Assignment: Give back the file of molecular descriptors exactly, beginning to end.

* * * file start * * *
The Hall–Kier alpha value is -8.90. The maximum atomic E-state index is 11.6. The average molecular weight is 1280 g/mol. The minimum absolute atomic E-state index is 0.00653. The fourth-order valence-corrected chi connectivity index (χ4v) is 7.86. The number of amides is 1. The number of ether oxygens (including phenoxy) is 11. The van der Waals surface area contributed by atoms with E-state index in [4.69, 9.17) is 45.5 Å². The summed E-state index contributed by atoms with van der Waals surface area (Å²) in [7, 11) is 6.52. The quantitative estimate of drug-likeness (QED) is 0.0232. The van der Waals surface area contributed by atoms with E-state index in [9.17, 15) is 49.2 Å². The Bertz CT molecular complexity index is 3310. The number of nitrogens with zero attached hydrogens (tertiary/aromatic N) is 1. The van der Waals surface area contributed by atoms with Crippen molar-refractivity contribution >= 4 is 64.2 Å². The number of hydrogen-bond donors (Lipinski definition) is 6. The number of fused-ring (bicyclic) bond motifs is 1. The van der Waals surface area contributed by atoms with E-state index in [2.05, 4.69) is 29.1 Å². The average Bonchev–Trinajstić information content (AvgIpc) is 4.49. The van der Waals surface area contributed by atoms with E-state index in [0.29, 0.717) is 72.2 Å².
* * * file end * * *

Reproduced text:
The Hall–Kier alpha value is -8.90. The maximum atomic E-state index is 11.6. The average molecular weight is 1280 g/mol. The minimum absolute atomic E-state index is 0.00653. The fourth-order valence-corrected chi connectivity index (χ4v) is 7.86. The number of amides is 1. The number of ether oxygens (including phenoxy) is 11. The van der Waals surface area contributed by atoms with E-state index in [4.69, 9.17) is 45.5 Å². The summed E-state index contributed by atoms with van der Waals surface area (Å²) in [7, 11) is 6.52. The quantitative estimate of drug-likeness (QED) is 0.0232. The van der Waals surface area contributed by atoms with E-state index in [9.17, 15) is 49.2 Å². The Bertz CT molecular complexity index is 3310. The number of nitrogens with zero attached hydrogens (tertiary/aromatic N) is 1. The van der Waals surface area contributed by atoms with Crippen molar-refractivity contribution >= 4 is 64.2 Å². The number of hydrogen-bond donors (Lipinski definition) is 6. The number of fused-ring (bicyclic) bond motifs is 1. The van der Waals surface area contributed by atoms with E-state index in [2.05, 4.69) is 29.1 Å². The average Bonchev–Trinajstić information content (AvgIpc) is 4.49. The van der Waals surface area contributed by atoms with E-state index in [0.29, 0.717) is 72.2 Å².